Handling a Bully
Regardless of whether you're being bullied, or witnessing another person being bullied; it is something which we may come across in one way or another. Some may see it end when they leave school, some may see it persisting into adulthood and even at the workplace. The effects of it may vary: some might simply shrug it off, some may confront it, and sadly, some may be deeply affected by it and have their mental health affected, maybe even considering self-harm or suicide. Bullying may come from the people around us: in school, at work, in the community, online, and at home.
What is bullying?
A bully is someone who uses strength or influence to deliberately threaten or intimidate another individual or group of people, who my be perceived to be weaker or different. Bullying can take on the following forms and variances, and may include homophobic, biphobic and transphobic elements:
- Actual physical abuse and attack, the threat of it, or unwanted physical contact.
- Verbal abuse involving crude and suggestive remarks and rumors, jokes and name-calling.
- Non-verbal abuse, with the display of offensive gestures and body language, or imitating one with the intent to ridicule.
- Online abuse through social media, blogs and forums.
What is the risk of being bullied if you identify as LGBTQ+? International research shows that LGBTQ+ youth who are bullied are up to three or four times at risk of poor mental health, including depression, self-harm and suicide, compared to their non-LGBTQ peers.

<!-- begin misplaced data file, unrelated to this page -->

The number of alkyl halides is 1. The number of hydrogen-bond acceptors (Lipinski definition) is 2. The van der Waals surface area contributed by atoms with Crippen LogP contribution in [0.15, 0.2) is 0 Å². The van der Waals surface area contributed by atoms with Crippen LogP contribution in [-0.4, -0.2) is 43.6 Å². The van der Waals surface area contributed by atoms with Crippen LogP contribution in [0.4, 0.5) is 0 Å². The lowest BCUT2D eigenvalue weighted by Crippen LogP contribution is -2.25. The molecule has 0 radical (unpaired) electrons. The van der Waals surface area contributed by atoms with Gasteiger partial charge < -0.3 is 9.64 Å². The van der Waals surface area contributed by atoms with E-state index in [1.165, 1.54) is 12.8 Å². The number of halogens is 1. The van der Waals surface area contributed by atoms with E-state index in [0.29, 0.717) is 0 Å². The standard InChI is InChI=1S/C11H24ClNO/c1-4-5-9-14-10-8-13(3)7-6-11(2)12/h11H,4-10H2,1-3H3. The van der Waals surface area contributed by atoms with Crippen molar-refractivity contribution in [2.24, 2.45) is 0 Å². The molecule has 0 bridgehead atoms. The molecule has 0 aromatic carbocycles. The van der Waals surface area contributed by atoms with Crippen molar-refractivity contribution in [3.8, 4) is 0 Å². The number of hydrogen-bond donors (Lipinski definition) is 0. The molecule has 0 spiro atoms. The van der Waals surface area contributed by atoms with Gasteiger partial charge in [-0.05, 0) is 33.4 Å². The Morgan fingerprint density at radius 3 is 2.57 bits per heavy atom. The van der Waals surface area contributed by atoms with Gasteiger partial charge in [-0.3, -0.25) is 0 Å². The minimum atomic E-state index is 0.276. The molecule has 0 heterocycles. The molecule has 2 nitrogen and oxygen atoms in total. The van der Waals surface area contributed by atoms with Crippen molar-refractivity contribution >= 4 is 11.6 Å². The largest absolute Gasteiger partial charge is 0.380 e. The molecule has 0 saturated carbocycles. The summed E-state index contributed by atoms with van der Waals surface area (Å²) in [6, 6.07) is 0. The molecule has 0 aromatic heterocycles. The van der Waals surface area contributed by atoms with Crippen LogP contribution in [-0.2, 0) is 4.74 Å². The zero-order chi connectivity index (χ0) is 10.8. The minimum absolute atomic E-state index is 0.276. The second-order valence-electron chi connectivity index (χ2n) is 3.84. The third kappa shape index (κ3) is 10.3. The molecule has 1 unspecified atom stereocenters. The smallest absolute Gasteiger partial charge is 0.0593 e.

If you are a young person experiencing being bullied, there are several things you can do:
- Always remember that you are not alone, and do not need to manage this alone.
- Seek LGBTQ-affirming help and support to understand your own sexuality.
- Seek out a trustworthy counsellor or adult who will listen to you.
- Seek out other LGBTQ friends who may be facing the same struggles as you and share experiences.
- Acknowledge that the feelings you may experience - shame, embarrassment, guilt and fear - are all normal emotional reactions.
- Stand up for yourself. You do not necessarily need to fight back physically, but clearly state your displeasure over the bully's actions.
- Keep a record of the bullying words, actions and other relevant evidence.
- Approach a trusted person with the evidence you have collected.
- If you are threatened with physical abuse or experience bodily harm, consider making a report to the authorities.
How can you help?
If someone who has been bullied confides in you, consider doing the following:
- Be sincere, supportive and assist the person in seeking appropriate help and support.
- Accept the person's feelings and take them seriously. And if the person shows warning signs of feeling suicide, do express your concern and get additional support.
- Connect the person to resources, such as a counselling service, or a trusted and supportive person who can help.
- Empower the person to get help, by providing information about Oogachaga Hotline, Whatsapp and Email Counselling services.
- Remember that you are not the only person who can help, and that you are not solely responsible for the victim or the bully.